Tesla Mag: The big difference with the development of electric mobility is that it gives you the means to be in direct contact -no pun intended- with the end customer. And that’s the big paradigm shift between gasoline and electric. But can you clarify, for the members of our community, the link between Enedis and RTE?
Pierre de Firmas (Enedis): It’s not obvious. There is a lack of understanding, but that is because there is a lack of explanation. To have an electricity market. You have to produce it. And to transport it at high voltage levels, on high-voltage lines, RTE is responsible for transmission in France. But when you get to medium voltage, it’s the distributor who is responsible for transporting the electricity to the end customer. So distribution is actually the voltage level below transmission. Finally, it is the most important network, obviously in length. It goes all the way down to low voltage. We operate, maintain and invest in an asset that belongs to the local authorities. It’s public and it’s the State.
Tesla Mag: In our Tesla Mag community, we have very few people in condominiums, and many who have individual homes. They are very aware of the solar issue, and even ahead of the game…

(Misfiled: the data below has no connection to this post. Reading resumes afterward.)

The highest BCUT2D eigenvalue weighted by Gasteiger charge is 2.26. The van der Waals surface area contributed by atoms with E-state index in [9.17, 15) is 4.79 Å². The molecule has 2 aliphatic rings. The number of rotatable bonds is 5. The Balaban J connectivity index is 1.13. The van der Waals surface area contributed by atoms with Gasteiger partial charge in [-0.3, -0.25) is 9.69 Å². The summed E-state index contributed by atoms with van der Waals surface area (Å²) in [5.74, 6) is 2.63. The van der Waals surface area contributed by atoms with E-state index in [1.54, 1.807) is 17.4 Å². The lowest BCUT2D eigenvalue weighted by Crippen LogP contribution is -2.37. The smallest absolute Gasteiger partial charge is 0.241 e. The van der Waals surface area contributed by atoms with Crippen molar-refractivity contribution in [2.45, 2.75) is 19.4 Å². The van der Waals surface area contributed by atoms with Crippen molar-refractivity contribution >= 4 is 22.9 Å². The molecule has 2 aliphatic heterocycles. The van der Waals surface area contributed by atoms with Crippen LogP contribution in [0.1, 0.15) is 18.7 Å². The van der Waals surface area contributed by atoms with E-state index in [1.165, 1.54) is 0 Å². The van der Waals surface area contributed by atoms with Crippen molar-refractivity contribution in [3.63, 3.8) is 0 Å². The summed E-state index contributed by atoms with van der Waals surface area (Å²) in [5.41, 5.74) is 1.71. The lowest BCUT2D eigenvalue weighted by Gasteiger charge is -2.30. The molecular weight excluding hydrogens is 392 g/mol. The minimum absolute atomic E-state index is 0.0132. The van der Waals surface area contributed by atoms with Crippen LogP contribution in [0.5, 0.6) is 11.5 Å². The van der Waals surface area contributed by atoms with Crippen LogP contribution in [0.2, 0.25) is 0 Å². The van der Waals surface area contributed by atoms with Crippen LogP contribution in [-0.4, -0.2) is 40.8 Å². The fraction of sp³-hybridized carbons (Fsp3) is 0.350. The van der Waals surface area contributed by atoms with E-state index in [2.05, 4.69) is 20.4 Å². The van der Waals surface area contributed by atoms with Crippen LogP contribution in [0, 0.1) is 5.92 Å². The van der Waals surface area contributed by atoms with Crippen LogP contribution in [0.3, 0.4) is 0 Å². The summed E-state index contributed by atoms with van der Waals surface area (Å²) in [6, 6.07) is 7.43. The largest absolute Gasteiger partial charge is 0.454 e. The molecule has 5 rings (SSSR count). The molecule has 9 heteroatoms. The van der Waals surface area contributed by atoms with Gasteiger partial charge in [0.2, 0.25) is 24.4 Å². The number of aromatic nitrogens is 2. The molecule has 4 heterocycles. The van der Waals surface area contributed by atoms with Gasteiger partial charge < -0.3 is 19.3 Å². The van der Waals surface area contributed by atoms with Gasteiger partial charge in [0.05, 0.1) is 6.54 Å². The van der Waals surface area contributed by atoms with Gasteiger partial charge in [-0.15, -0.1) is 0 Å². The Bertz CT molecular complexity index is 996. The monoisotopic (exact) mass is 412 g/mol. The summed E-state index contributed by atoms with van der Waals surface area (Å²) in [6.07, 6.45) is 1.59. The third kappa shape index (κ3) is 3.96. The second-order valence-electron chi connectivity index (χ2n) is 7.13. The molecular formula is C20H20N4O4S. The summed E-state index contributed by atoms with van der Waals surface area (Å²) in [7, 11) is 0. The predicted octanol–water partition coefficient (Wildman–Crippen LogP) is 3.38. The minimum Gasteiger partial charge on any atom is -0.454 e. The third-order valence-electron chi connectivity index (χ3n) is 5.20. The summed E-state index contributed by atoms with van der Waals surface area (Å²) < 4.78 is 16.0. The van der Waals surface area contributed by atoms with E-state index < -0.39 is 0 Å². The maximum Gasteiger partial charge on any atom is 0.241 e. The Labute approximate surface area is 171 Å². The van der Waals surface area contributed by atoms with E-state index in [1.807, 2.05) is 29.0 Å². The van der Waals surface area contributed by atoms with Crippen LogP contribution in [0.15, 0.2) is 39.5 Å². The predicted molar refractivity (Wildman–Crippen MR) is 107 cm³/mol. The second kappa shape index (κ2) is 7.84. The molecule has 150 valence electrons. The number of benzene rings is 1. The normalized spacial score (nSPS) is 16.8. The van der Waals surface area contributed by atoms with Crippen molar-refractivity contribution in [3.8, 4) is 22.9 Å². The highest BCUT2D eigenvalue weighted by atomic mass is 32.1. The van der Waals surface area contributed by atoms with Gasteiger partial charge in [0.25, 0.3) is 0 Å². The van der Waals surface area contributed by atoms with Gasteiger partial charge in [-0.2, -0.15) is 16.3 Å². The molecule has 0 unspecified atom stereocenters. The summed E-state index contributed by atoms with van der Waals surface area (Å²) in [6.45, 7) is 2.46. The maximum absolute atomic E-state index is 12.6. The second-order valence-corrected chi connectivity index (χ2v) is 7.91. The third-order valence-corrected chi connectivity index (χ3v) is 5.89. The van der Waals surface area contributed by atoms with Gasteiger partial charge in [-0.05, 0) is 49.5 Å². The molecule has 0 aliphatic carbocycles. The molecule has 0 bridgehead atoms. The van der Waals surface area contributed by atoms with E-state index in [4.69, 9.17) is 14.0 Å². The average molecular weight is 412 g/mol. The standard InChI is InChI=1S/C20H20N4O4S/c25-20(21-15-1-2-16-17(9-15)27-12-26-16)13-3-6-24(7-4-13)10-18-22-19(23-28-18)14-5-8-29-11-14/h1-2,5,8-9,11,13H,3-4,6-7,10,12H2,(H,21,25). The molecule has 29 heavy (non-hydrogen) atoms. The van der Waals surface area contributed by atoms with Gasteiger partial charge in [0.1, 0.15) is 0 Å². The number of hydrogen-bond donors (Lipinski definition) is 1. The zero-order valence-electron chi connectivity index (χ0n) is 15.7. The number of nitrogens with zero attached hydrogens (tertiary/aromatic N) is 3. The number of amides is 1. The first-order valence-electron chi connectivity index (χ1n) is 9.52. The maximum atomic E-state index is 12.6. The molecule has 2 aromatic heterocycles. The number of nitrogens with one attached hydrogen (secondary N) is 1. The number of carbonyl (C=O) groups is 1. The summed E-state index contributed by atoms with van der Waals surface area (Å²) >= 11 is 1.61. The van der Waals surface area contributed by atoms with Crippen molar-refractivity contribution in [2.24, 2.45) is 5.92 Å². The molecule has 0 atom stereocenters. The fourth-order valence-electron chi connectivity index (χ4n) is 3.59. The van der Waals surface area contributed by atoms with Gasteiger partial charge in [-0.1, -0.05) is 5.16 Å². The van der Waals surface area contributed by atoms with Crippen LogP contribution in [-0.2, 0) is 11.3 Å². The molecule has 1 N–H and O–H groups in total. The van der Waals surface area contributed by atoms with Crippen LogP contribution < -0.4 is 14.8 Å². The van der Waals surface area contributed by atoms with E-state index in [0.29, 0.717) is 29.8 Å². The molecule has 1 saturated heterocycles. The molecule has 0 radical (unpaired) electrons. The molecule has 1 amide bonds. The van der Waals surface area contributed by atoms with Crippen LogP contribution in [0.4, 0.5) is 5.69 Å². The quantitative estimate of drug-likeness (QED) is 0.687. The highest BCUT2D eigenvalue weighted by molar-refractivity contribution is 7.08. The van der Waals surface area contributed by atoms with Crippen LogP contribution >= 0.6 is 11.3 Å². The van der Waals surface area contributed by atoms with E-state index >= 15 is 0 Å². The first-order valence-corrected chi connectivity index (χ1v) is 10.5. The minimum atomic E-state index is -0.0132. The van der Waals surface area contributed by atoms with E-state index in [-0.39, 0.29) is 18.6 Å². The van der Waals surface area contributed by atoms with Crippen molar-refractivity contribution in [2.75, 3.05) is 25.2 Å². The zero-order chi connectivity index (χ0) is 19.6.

Pierre de Firmas (Enedis): I’m not surprised when you say that most of your members are in single-family homes, because it’s not by chance. Who today takes an electric car? Even among the early adopters, those who will be able to find a home charging solution, because the others are hassled. Collective housing is a real issue, because 44% of French people live in collective housing. So we did a survey, a BVA survey that we made public, which gives a lot of results on behaviors. We questioned people who have an electric vehicle. Who are they? Where do they live? What are their problems? What difficulties do they encounter? This survey shows that 89% of people who have an electric vehicle recharge at home. This is not a coincidence.
Tesla Mag: What is your target in terms of number of condominiums?